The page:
Trinidad & Tobago - Military Doctrine
In accordance with Section 5(2) of the Defence Act, Chapter 14:01 of the Laws of Trinidad and Tobago, the units of the Defence Force are charged with the defence of Trinidad and Tobago and with such other duties as may from time to time be defined by the (Defence) Council. Since the ratification of the Defence Act, these other duties have never been defined nor promulgated. Instead, units of the Defence Force have, over the years, assumed various roles largely out of a sense of civic duty and have adopted these roles as part of their operational responsibilities without any clear policy directives. The de facto responsibilities of the Trinidad and Tobago Defence Force are:
- To cooperate with and assist the civil power in maintaining law and order.
- To assist the civil authorities in times of crisis or disaster.
- To perform ceremonial functions on behalf of the State.
- To provide search and rescue services in keeping with national requirements and international agreements.
- To assist in the prevention of trafficking in narcotics and other illegal goods.
- To safeguard and preserve the living and non-living resources in the waters under national jurisdiction.
- To monitor the safety of shipping in national waters.
- Pollution monitoring and counter measures.
- To assisc in the prevention of illegal immigration.
- To assist in the development of the national community
The independent Police Service Commission, in consultation with the prime minister, appoints a commissioner of police to oversee the police force, although there has not been a permanent commissioner assigned since 2012. The commission also makes hiring and firing decisions in the police service, and the ministry typically has little direct influence over changes in senior positions. The Police Service Commission has the power to dismiss police officers, the commissioner of police can suspend officers, and the police service handles the prosecution of officers. Municipal police under the jurisdiction of 14 regional administrative bodies supplement the national police force. Public confidence in police was very low because of high crime rates and perceived corruption.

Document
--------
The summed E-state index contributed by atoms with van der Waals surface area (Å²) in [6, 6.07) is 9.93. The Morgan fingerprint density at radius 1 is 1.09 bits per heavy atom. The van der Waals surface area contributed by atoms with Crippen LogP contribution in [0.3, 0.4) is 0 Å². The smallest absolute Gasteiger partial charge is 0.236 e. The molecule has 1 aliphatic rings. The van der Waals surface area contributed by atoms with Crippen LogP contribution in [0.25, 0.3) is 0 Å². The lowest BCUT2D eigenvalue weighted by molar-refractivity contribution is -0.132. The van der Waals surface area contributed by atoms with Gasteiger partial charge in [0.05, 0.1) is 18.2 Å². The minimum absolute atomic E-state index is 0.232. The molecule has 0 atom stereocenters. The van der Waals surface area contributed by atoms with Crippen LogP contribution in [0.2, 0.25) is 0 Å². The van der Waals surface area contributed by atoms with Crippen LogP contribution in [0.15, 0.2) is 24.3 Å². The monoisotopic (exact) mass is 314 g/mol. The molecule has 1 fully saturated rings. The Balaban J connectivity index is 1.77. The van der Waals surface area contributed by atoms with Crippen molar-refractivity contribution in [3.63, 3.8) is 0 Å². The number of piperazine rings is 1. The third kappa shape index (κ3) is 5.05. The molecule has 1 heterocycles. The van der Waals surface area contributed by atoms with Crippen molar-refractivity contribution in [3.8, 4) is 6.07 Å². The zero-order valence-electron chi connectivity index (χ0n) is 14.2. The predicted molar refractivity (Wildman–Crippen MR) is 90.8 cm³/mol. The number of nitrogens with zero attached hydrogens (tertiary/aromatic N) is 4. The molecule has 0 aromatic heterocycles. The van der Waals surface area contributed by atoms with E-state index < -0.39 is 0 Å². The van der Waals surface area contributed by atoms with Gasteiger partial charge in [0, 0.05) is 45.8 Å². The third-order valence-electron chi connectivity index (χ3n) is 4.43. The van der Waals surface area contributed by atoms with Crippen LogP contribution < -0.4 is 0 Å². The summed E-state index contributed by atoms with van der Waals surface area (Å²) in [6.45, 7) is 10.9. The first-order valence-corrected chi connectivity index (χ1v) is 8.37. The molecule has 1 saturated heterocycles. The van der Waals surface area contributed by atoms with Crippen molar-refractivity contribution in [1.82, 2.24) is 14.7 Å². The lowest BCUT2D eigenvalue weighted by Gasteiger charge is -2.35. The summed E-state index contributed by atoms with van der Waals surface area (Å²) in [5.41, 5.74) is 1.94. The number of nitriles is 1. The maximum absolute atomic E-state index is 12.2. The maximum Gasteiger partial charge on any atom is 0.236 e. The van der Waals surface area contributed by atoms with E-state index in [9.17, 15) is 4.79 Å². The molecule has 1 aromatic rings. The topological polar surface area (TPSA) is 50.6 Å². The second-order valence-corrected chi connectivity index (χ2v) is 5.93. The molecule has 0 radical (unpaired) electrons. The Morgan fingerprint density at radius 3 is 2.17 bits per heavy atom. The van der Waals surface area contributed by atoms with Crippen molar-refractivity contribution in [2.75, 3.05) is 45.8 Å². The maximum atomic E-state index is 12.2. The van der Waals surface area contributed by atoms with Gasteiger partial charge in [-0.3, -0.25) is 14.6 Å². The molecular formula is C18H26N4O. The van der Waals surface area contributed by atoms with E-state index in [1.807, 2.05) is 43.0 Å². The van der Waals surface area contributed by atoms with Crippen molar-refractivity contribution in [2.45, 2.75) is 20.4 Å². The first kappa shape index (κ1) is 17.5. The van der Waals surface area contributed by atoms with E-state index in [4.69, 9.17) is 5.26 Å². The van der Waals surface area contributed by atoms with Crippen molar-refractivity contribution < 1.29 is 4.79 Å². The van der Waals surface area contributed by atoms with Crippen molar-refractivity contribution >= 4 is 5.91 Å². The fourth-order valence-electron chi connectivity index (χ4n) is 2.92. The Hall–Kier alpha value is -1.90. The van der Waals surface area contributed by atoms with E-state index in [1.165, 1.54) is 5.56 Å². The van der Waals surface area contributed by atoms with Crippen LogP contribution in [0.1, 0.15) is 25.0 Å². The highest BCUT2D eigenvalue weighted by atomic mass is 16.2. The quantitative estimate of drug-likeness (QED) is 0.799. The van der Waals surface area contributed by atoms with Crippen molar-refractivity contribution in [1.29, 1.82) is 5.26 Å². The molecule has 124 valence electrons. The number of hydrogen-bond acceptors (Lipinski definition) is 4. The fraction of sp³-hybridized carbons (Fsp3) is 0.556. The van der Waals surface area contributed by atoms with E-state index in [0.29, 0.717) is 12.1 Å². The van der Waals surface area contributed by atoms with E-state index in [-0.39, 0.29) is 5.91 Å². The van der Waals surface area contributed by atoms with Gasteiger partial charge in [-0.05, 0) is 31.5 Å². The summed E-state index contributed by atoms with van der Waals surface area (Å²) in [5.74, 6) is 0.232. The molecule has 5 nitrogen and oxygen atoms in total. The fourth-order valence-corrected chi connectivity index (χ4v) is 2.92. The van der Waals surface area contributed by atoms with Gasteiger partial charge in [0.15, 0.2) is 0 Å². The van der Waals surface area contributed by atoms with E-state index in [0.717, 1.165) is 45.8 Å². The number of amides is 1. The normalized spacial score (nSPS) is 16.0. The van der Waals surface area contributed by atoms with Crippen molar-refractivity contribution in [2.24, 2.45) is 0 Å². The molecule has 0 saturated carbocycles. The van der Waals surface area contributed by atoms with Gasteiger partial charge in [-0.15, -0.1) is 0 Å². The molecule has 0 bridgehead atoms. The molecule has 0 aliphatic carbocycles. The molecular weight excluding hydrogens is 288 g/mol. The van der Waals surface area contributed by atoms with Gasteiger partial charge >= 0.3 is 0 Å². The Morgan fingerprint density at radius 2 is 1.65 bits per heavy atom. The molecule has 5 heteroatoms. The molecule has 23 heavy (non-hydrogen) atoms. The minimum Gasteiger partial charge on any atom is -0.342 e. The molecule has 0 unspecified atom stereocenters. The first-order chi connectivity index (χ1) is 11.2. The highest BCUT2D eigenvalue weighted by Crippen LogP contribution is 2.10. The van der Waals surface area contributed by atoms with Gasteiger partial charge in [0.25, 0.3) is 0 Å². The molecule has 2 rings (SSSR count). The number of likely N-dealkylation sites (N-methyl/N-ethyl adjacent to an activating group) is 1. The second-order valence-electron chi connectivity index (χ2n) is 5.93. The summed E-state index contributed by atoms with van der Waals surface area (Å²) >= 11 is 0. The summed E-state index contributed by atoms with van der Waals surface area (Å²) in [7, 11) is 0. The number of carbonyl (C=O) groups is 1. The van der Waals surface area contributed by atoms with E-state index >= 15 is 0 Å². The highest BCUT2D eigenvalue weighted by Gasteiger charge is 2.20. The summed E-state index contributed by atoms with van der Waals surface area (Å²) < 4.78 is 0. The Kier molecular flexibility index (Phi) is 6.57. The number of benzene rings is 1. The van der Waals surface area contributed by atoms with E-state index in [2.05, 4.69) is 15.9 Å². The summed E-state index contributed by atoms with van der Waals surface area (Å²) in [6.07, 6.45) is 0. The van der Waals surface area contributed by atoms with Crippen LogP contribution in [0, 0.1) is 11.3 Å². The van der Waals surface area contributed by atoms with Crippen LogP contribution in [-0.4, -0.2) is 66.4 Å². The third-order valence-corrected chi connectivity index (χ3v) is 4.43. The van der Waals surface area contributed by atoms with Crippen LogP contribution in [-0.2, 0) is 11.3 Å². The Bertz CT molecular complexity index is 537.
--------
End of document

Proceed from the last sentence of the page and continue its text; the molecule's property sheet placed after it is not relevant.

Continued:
In late 2011, the government implemented a State of Emergency to deal with what they deemed specific and emerging threats. Along with the State of Emergency, a curfew in particular areas of the country was imposed. During the State of Emergency, the murder rate was greatly reduced, contributing to lower numbers of murders for 2011.
The Police Complaints Authority (PCA) is a civilian oversight body that investigates complaints about the conduct of police officers, including fatal police shootings; however, it received insufficient funding and had limited investigative authority. The PCA is free by law from the direction or control of any other person in the performance of its functions. The PCA had 20 investigators, and from October 1, 2015, through August 16, 2016, the unit received 320 complaints. Through investigations by the PCA and other bodies, authorities charged police officers with a number of offenses, including attempted murder, corruption, and kidnapping. The Police Professional Standards Unit and the Police Complaints Division, both nonindependent bodies within the police service, also investigate complaints against police.
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